Katerina Wilmot and Christopher Petruchio shared backyards as kids, but as adults they won’t even share the same hemisphere. That is, until Kate makes a rare visit home, and their fiery animosity rekindles into a raging inferno.
Despite their friends’ and families' pleas for peace, Christopher is unconvinced Kate would willingly douse the flames of their enmity. But when a drunken Kate confesses she’s only been hostile because she thought he hated her, Christopher vows to make peace with Kate once and for all. Tempting as it is to be swept away by her nemesis-turned-gentleman, Kate isn’t sure she can trust his charming good-guy act.
When Christopher’s persistence and Kate’s curiosity lead to an impassioned kiss, they realize “peace” is the last thing that will ever be possible between them. As desire gives way to deeper feelings, Kate and Christopher must decide if it’s truly better to hate than to never risk their hearts—or if they already gave them away long ago.
Shakespeare’s Taming of the Shrew is not exactly the easiest play to modernize, what with the spanking and well, rudely sexist pall the entire story seems to have. Nevermind that “shrewish” behavior in women is still a thing that is perceived negatively by men and women, even though most shrewish behavior is really, just human behavior and even now, we’re more willing to excuse a bad temper in men than we are with women. *waves fist at the Patriarchy* But Chloe did give it the old college try–and all in all, it was not a bad re-telling of this comedy.
Chloe did take the time to share the nuances of each of the leads, showing vulnerabilities that I don’t think easily show in the original. Sure, Kate might be shrewish–but she has every right to be; and she’s saddled with angst and fear as she struggles to fit in with her family. Christopher can also be shrewish and judgmental–which secondary characters call out thankfully–leading to Christopher taking a longer look at himself to see if he’s the problem. He is. In his effort to keep Kate at a distance, he’s created his biggest enemy–and now he realizes she is like this because she thinks he hates her. Well, obviously he doesn’t hate her. Quite the opposite. That’s why he’s been acting like a complete prat. How could she think he hates her?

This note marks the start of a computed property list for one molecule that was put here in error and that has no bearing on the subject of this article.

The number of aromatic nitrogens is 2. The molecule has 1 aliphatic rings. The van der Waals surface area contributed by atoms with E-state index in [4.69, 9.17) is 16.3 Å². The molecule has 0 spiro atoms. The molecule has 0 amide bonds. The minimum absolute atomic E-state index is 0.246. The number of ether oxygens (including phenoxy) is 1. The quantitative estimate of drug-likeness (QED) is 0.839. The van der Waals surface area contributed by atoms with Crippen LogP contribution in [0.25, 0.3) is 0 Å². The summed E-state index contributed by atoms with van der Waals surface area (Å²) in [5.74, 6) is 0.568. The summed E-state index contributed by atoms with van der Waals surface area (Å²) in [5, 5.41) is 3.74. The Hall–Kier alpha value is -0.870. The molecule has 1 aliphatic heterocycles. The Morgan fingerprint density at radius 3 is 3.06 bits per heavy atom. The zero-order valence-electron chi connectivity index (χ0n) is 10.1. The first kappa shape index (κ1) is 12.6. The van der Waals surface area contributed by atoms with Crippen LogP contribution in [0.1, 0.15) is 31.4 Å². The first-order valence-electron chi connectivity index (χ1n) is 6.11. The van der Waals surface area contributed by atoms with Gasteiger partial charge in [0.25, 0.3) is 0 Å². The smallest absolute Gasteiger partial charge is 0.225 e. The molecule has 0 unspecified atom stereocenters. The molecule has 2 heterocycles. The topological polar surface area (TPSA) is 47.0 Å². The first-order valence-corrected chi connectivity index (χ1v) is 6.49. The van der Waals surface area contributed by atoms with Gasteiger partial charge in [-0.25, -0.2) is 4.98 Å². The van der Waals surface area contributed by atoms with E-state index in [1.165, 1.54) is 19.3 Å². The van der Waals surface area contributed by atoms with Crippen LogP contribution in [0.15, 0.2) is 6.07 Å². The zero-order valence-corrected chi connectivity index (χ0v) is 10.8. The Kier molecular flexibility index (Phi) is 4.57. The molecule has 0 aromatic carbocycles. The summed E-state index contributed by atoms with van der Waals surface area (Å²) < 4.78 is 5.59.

Enemies-turned-lovers is a challenging trope in my opinion. Mainly because it can be so fun to make the fights between them–but the clean up can be monumental. And I always am a bit suspect at the level of forgiveness I could have for someone who called me names or made me feel like shit about myself. But I know Jane Austen set that bar high in making the enemies-to-lovers an ideal in romance. All considered, Chloe does a fair job at having the characters clean up the messes they’ve made and make a clean slate going forward, stronger together.
What I think really holds this book together is all the delightful secondary characters who each in their own way mentor and hold up mirrors to the main leads so they can grow as individuals and as a couple. There’s also a lot of donuts and a love for Fall-themed snacks, which I admit was delicious to read. And Christopher knows how to make pasta from scratch–so there’s a little “Ghost-scene-at-the-pottery-wheel” with Kate and Christopher that is delightful. Best of all, both characters find a sense of home and belonging that they had both been missing…and that is the best happy ending of all.
I will also be going back to read the first of the books too because the secondary characters were so good. It’s a retelling of Much Ado About Nothing–which is my favorite of the enemies-to-lovers trope, and features Kate’s sister, Bea. And there seems to be an upcoming story about Juliet–huzzah!--though the play seems to be a Midsummer’s Night Dream (which considering how Romeo and Juliet ends, probably for the best.) At any rate, there’s plenty of great stories here for your TBR piles!